Album: Midnight Green
Label: EV Records
Rating: 8.5 / 10
Reviewer: Nick D
Due to the recent commercial successes of Common Sense, Kanye West, and to a lesser degree Twista, it seems as though Chicago hip-hop is becoming synonymous with the popular artists that call €œThe Windy City € home. As a result, the city €™s strong underground acts, which are the nucleus of its overlooked rap scene, are likewise disregarded with very few exceptions.
Judging by the quality of their debut LP, €œMidnight Green, € Modill looks to be one of these exceptions. Comprised of DJ K-Kruz and MC Racecar, the Chicago based tandem utilizes the rare combination of imitation and innovation that should propel them from the bleak obscurity that plagues similar Chi-Town artists.
The most distinguishing feature of €œMidnight Green € is K-Kruz €™s eclectic production. Combining the styles of heralded producers Pete Rock and Madlib, K-Kruz maintains his individuality by subtly incorporating Science-Fiction elements into his sound. While any hint of Sci-Fi normally acts as a reflexive caution to the listener, as it has unfortunately come to connote El-P, K-Kruz is able to make it work. By only hinting at the futuristic in the midst of his soulful, horn-blazing beats, K-Kruz ensures that the Sci-Fi remains interesting and enticing as opposed to overbearing. Consequently, rather than €œFantastic Damage €, the listener is reminded of Dan The Automator €™s brilliance on €œDeltron 3030. €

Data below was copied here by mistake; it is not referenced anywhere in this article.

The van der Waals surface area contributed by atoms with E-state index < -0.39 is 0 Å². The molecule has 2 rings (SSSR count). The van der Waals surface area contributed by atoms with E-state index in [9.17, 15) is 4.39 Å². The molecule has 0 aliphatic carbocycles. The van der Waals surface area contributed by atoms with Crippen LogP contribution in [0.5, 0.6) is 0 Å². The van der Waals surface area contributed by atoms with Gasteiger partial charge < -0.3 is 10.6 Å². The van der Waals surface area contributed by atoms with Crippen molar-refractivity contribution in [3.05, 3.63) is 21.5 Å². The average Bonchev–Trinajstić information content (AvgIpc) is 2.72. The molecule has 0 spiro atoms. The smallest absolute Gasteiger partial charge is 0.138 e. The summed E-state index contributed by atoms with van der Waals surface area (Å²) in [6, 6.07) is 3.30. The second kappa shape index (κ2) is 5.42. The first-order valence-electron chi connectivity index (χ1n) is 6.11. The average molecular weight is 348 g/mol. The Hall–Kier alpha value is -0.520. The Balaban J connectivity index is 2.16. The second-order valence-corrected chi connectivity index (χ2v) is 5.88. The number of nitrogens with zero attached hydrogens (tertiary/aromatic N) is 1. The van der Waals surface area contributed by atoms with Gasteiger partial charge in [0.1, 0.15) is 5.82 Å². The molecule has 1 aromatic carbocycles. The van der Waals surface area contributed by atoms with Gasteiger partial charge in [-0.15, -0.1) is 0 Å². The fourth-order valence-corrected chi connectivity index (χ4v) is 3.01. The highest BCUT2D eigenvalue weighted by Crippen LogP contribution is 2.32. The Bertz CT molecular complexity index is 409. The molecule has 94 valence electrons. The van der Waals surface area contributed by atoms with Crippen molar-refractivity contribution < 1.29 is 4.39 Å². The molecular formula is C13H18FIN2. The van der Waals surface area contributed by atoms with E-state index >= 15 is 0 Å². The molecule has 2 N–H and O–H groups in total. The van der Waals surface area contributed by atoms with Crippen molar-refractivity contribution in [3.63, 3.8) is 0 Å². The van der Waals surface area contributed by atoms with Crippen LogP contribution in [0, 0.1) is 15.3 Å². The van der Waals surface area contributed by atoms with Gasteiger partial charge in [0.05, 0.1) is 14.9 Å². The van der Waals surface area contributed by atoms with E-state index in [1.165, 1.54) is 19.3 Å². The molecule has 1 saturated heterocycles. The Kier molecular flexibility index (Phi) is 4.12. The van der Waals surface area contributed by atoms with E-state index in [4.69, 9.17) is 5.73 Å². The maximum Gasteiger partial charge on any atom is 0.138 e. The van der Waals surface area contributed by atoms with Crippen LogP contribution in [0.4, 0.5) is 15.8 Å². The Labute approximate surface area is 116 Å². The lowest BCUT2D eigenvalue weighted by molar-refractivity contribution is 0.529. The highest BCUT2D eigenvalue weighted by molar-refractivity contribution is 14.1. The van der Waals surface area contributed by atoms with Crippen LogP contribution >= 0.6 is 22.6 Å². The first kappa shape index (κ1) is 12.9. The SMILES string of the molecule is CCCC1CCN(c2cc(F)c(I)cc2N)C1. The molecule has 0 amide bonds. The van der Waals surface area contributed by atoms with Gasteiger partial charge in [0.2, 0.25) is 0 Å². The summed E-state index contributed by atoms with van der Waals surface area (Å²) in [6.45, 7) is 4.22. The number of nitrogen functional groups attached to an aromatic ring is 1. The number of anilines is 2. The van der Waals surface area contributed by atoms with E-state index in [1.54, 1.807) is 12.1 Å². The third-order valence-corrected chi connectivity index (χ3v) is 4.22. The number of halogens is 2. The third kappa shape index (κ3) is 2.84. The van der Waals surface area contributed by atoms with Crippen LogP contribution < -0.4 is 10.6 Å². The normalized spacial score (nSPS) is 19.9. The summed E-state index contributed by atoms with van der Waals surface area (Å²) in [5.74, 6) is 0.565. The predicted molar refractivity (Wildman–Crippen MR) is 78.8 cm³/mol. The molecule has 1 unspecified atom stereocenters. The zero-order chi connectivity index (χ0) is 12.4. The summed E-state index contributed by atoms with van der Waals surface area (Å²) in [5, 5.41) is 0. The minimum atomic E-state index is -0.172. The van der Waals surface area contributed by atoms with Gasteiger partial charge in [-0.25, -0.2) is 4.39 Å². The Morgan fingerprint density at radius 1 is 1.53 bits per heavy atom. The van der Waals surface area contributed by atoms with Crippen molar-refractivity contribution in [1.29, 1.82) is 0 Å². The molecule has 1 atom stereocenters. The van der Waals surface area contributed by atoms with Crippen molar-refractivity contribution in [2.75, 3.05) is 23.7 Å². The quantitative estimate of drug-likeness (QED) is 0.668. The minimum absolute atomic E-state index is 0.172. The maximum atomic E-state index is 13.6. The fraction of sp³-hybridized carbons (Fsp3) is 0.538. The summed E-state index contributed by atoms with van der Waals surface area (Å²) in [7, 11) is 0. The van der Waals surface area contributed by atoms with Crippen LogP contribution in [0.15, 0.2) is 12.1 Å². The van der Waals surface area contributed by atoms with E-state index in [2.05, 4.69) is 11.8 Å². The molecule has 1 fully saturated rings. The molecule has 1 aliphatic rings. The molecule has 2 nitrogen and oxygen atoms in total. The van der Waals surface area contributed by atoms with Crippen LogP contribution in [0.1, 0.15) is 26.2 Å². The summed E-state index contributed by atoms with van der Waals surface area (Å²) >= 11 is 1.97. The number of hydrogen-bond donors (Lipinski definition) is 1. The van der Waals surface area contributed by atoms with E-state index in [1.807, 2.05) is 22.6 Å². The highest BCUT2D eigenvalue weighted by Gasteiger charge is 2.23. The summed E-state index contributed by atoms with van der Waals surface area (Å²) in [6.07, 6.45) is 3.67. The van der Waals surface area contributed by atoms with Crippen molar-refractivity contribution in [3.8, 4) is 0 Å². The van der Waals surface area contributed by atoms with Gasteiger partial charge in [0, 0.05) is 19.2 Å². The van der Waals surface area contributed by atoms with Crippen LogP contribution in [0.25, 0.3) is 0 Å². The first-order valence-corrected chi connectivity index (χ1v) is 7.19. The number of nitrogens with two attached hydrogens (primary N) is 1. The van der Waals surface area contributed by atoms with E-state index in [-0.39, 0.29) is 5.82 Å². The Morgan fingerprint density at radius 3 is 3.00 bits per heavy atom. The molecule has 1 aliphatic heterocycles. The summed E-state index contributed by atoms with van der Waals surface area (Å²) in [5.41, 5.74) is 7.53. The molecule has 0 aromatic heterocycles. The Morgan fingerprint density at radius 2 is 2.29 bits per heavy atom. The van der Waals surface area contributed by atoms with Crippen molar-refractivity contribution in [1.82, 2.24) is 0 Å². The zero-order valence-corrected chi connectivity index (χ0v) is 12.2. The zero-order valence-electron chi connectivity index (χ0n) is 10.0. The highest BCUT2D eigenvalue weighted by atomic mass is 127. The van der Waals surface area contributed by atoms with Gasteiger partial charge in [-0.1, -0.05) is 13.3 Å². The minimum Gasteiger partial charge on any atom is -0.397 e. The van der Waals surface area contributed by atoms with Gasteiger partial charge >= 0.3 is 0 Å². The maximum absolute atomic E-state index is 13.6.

K-Kruz certainly keeps the listeners attention for the duration of €œMidnight Green € as he varies the tone and tempo of each track, progressing from implicative, jazzy rhythm to hard-hitting, head-bobbing beats. As a result, the listener should be pleased with K-Kruz €™s production regardless of his or her taste.
On the lyrical side, Racecar is also a successful blend of several artists. For the better part of the album, Racecar €™s flow is extremely similar to that of M.F. Doom allowing for Racecar to mimic the stream of consciousness abstractions that Doom has perfected. While Doom often remains intentionally superficial, however, Racecar frequently strives for the more substantial. This is especially evident on the album €™s eighth track, €˜Bushed, €™ a conscientious post-9/11 societal critique. That is not to say that Racecar is somber and self-important, as he is not. For every serious track there is at least one lighthearted foot-tapper, complete with the lyrical skills found throughout the album.
Likewise, Racecar should not be labeled as simply an M.F. Doom clone, as he also borrows from MC s such as Dr. Octagon, Common, and Dave from De La Soul (who appears on the €˜Vacant Rhymes €™.) And while Racecar does indeed adopt aspects of these artists €™ styles, he does not blatantly copy them. These artists only represent Racecar €™s sphere of influence. They are the MC s to which Racecar can be compared.
With K-Kruz bearing similarity to Madlib and Racecar resembling M.F. Doom, one may expect €œMidnight Green € sound a lot like €œMadvillainy €. And while this is true to a degree, as the tracks are short, quirky, and unconventional, the fact that Modill maintain their distinctness definitely makes the record idiosyncratic.
Being comprised of certain characteristics that have made other albums extraordinary, €œMidnight Green € is a fresh, exciting album that seems to do it all. An unbelievably realized debut, €œMidnight Green € has the potential to be a classic given that it withstands the test of time. Hip-Hoppers will hear more from Modill provided they continue to release projects of this caliber.